During the Winter Months there are so many folks (not just the elderly) that are in need of a watchful eye – take a look at what you too can do to look after those you care about as well as yourselves…
- Heating, boiler, radiators and electric heaters : make sure are serviced and in good working order to reduce the risk of breakdown during cold weather; malfunctioning appliances can also release carbon monoxide, which at low levels causes health problems, but at high levels can kill.
- Make sure your electric blanket is safe by getting it tested every 3 years;Trading Standards and the Fire Service may be able to do this for you.
- Check that flues and chimneys are swept and that rooms have adequate ventilation to allow appliances to work properly.
- Fit a carbon monoxide alarm which is EN50291 compliant (fitting this type of alarm should not replace regular maintenance of appliances).If you are not on mains gas, and your main fuel is heating oil or Liquid Petroleum Gas (LPG), ensure you have purchased early to avoid running out during periods of severely cold weather.
- Check that you are in receipt of all benefits you are eligible for. During a very cold winter, the costs of heating can quickly add up. If you’re receiving certain benefits, you may be able to claim financial and practical help with heating your home. Grants available include the Warm Front Scheme, Winter Fuel Payments and Cold Weather Payments.
- During the day avoid going outside – but keep active and moving inside. When severe winter weather is forecast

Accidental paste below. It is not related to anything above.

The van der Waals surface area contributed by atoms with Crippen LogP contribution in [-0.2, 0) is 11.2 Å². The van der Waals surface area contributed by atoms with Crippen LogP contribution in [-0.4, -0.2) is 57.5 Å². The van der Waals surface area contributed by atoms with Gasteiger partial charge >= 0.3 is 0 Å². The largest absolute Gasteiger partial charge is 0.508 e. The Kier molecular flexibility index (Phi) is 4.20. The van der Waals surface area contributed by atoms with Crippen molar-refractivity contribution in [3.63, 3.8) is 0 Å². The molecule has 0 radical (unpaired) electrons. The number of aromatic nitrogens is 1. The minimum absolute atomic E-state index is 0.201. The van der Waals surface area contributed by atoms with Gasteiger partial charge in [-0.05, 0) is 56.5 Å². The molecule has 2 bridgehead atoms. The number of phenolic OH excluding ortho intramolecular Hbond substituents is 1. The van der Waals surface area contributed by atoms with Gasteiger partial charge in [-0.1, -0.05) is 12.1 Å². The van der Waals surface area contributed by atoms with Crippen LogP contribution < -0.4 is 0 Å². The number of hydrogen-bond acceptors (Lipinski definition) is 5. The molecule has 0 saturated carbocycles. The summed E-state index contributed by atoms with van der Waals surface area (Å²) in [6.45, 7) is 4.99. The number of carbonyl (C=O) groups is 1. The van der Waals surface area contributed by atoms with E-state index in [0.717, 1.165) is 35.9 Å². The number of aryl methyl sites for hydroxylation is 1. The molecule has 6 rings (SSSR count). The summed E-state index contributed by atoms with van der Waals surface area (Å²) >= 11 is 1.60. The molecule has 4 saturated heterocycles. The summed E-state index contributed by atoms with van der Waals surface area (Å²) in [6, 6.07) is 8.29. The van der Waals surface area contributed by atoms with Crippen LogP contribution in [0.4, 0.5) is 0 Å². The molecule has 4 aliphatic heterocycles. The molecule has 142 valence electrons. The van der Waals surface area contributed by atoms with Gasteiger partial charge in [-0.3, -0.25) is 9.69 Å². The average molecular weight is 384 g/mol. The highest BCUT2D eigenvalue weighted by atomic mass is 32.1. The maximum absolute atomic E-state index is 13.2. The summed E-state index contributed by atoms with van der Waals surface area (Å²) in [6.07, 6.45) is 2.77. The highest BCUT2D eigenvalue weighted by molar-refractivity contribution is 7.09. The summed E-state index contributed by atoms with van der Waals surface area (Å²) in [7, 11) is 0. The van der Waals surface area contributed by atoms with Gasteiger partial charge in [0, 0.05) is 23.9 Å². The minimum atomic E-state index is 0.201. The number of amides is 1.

- Be aware of the weather forecast- take the weather into account when planning activities
- Keep your home stocked with food and medications; consider how you can access essential medication and groceries without putting yourself at risk (for instance, get supplies in early, get them delivered, or ask a friend or neighbour to help if you are in a high risk group)
- Check room temperatures
- Keep an eye on vulnerable or elderly friends and neighbours
- Make sure radiators aren’t obstructed by curtains or furniture.
- When severe winter weather arrives, dress warmly and layer your clothing; several thin layers are warmer than one thick one. If you need to go outside wear shoes with a good grip, and put on a coat, hat, scarf and gloves.
- Wear clothes made of wool, cotton or fleecy synthetic fibres.
- Eat well. Have regular hot drinks and at least one hot meal a day if possible. Eating regularly helps keep energy levels up during winter
- Keep pathways clear: follow the advice on the public services website
- Set daytime room temperature to 21°C (70°F); set night temperatures to at least 18°C (65°F). If you cannot heat all of your rooms, keep your living room (or the room you spend most of your time in) warm throughout the day, and heat your bedroom before going to bed.
- Set the timer on your heating to come on before you get up, and switch off when you go to bed. In very cold weather, rather than turn the thermostat up, set the heating to come on earlier so that you will not be cold while you wait for your home to heat up.
- Keep doors shut, and draw curtains to keep in the heat.
- Do not use a gas cooker or oven to heat your home.
- If you are using a fire or heater in your bedroom, open the window or door a little at night for ventilation.
- Keep your bedroom at recommended indoor night-time temperatures (18°C (65°F)).
- Never use an electric blanket and hot water bottle together because of the risk of electrocution.
- Check the type of electric blanket you are using; some are designed to warm the bed before you get in and should not be used throughout the night.
- Wear bed socks, thermal underwear and a nightcap or headscarf.